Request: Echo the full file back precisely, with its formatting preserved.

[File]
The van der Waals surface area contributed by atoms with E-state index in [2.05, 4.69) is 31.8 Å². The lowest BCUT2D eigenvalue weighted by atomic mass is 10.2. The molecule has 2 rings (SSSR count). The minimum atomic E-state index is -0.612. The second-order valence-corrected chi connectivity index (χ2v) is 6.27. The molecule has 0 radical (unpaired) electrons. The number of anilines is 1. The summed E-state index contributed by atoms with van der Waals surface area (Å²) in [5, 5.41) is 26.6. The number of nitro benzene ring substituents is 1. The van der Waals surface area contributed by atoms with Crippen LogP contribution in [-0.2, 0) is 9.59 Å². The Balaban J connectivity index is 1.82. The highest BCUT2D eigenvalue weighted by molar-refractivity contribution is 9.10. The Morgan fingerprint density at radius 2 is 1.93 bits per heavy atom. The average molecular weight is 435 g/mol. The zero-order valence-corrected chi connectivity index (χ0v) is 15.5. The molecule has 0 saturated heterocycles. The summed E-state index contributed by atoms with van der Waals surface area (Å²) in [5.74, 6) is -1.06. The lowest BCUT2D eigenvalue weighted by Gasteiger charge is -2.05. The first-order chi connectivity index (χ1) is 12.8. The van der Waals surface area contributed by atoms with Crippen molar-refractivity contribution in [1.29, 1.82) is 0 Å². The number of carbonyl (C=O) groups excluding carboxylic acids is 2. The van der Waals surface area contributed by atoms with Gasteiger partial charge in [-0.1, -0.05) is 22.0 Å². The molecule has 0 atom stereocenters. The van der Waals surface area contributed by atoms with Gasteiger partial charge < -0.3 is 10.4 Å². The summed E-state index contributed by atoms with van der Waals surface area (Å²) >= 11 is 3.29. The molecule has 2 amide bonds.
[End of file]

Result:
The van der Waals surface area contributed by atoms with E-state index in [2.05, 4.69) is 31.8 Å². The lowest BCUT2D eigenvalue weighted by atomic mass is 10.2. The molecule has 2 rings (SSSR count). The minimum atomic E-state index is -0.612. The second-order valence-corrected chi connectivity index (χ2v) is 6.27. The molecule has 0 radical (unpaired) electrons. The number of anilines is 1. The summed E-state index contributed by atoms with van der Waals surface area (Å²) in [5, 5.41) is 26.6. The number of nitro benzene ring substituents is 1. The van der Waals surface area contributed by atoms with Crippen LogP contribution in [-0.2, 0) is 9.59 Å². The Balaban J connectivity index is 1.82. The highest BCUT2D eigenvalue weighted by molar-refractivity contribution is 9.10. The Morgan fingerprint density at radius 2 is 1.93 bits per heavy atom. The average molecular weight is 435 g/mol. The zero-order valence-corrected chi connectivity index (χ0v) is 15.5. The molecule has 0 saturated heterocycles. The summed E-state index contributed by atoms with van der Waals surface area (Å²) in [5.74, 6) is -1.06. The lowest BCUT2D eigenvalue weighted by Gasteiger charge is -2.05. The first-order chi connectivity index (χ1) is 12.8. The van der Waals surface area contributed by atoms with Crippen molar-refractivity contribution in [1.29, 1.82) is 0 Å². The number of carbonyl (C=O) groups excluding carboxylic acids is 2. The van der Waals surface area contributed by atoms with Gasteiger partial charge in [-0.1, -0.05) is 22.0 Å². The molecule has 0 atom stereocenters. The van der Waals surface area contributed by atoms with Gasteiger partial charge < -0.3 is 10.4 Å². The summed E-state index contributed by atoms with van der Waals surface area (Å²) >= 11 is 3.29. The molecule has 2 amide bonds.